There are 90 active wildfires in Alberta, Canada, and more than 20,000 people have been evacuated from their homes because of shifting fire conditions. Photo / Government of Alberta Fire Service via AP
Six Bay of Plenty firefighters have volunteered to help fight wildfires raging across western Canada.
The firefighters were being deployed to the province of Alberta yesterday as part of a 25-strong taskforce from Fire and Emergency New Zealand (FENZ).
They will spend six weeks helping crews from the Canadian Interagency Forest Fire Centre. They will also be joined by 200 firefighters from Australia.
Lake Ōkāreka volunteer firefighter Phil Muldoon is a self-employed carpenter and father of three.
He said he had “quite a few clients” to call as he was packing his bags. “To their credit, they were all very understanding.”
Muldoon has been a volunteer firefighter for 25 years and has been deployed to Canada before.
“I’ve also been to the United States, Australia about five times and I’ve had quite a few national deployments.”
The biggest bushfires Muldoon has helped fight were the Black Summer bushfires north of Sydney in 2019. The 2019-20 bushfire season was the worst in Australia’s history.
Muldoon said the different types of vegetation and geography in Canada made a big difference in how the fires spread.
“The volatility is horrendous and on such a large scale.
“You have to be very aware of the situation and how things can escalate quickly. You always have to have safety in mind.”
He said the crew selected for this deployment all had experience fighting big wildfires. It didn’t take him long to prepare once confirmation of the deployment came through.
“The more you do [things like this] the quicker you get at it. I had the basic gear on hand. You know what gear you have to prepare and most of it we have on standby.”
Taskforce leader Jamie Rhodes, from Whakatāne, has been a volunteer firefighter for 27 years and is the Eastern Bay Volunteer Fire Brigade’s deputy controller.
Rhodes works as a utilities engineer at Fonterra. But when the call went out last week for volunteers to help the Canadian fire services, he didn’t hesitate.
“I just want to help,” he said.
“At work, they’re very good. They encourage this sort of stuff. The guys I work with will cover for me.”
Rhodes has previously been deployed to the US and Australia to fight fires. “The biggest fire I’ve fought was the Mendocino fire in California.”
That event was a network of wildfires that burned through northern California for three months in 2018.
“Once you get to those bigger fires, everything is bigger and more volatile. Everything is different.”
Rhodes said he and the team wouldn’t know their assignments until they got to Canada.
“When we get in-country, we’ll get a briefing where the agencies we’re working with tell us how we do stuff. Then we all get split up. You never know where you’re going to end up.”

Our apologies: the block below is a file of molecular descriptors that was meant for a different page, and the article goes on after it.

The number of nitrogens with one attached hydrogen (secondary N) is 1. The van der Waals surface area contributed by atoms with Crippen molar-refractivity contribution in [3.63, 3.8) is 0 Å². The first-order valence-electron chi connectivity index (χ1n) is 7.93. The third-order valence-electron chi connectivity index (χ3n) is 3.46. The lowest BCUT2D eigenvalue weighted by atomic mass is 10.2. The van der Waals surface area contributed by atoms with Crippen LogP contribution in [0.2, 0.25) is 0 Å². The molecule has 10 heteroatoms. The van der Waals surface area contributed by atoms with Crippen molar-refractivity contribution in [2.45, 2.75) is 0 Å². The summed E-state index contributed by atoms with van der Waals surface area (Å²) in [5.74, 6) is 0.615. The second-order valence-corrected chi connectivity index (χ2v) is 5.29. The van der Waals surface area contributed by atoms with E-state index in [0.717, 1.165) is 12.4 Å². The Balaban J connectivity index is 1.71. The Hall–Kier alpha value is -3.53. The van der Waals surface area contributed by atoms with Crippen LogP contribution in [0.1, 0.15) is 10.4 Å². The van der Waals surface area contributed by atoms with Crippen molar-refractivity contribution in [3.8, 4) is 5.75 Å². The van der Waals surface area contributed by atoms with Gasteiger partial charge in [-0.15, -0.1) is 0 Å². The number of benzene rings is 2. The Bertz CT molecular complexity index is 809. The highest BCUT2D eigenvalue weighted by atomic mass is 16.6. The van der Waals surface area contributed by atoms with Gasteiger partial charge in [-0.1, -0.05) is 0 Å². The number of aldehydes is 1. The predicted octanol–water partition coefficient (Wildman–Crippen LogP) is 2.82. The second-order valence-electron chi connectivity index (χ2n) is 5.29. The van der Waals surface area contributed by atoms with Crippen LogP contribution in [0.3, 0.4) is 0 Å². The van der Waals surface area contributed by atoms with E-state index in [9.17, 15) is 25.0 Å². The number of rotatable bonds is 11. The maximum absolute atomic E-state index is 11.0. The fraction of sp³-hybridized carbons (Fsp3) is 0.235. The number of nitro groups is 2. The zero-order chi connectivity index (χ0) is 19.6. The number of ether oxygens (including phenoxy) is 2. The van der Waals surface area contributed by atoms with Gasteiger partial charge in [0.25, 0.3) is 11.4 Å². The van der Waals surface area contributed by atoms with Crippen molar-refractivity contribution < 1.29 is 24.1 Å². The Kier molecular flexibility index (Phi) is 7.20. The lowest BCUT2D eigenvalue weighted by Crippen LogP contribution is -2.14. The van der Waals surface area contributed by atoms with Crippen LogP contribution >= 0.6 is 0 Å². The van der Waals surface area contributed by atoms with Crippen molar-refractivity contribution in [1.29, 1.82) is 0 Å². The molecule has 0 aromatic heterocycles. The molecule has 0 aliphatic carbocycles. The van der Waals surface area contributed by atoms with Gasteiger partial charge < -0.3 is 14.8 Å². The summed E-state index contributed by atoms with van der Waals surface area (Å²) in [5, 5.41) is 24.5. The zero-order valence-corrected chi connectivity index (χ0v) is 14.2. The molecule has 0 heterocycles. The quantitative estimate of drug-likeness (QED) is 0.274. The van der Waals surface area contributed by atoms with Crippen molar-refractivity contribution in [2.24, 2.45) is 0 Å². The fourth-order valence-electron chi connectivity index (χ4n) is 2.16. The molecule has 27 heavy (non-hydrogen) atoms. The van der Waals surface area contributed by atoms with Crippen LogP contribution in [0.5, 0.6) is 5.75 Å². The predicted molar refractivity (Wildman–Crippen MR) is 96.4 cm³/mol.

This week, the news agency AP reported smoke from the raging wildfires in western Canada had drifted south into the US and prompted the states of Colorado and Montana to issue air quality alerts.
FENZ deputy national commander Steph Rotarangi said there were about 90 active blazes in Alberta and more than 20,000 people had been evacuated from their homes because of shifting fire conditions.
“The situation in western Canada is significant, with large wildfires burning across the area just north of the US-Canada border,” Rotarangi said.
“A particular drought through the province of Alberta has lingered since their autumn, with fire activity starting early: over 500 fires and over 750,000 hectares burned to date in their spring.
“Fighting fires of this magnitude is a hugely demanding task. We’re happy to provide support to our Canadian colleagues.
“It’s extremely tough firefighting conditions in Canada just now with unseasonably hot, tinder-dry weather and shifting wind elevating the risk of wildfires spreading in an area already under pressure.
“Deploying overseas is a valuable development opportunity for those involved. It gives them experience in different environments that they can bring back here and apply to New Zealand wildfires.”
Bay of Plenty firefighters being deployed to Canada:
- Jamie Rhodes, taskforce leader, Eastern Bay Volunteer Fire Brigade
- John Sutton, incident commander, Bay of Plenty District Office
- Phil Muldoon, firefighter, Lake Ōkāreka Volunteer Fire Brigade
- Mike Bridge, firefighter, Eastern Bay Volunteer Fire Brigade
- Roger Nelson, firefighter, Lake Taupō Volunteer Fire Brigade and Rotorua Office
- Ken Hussey, firefighter, Lake Taupō Volunteer Fire Brigade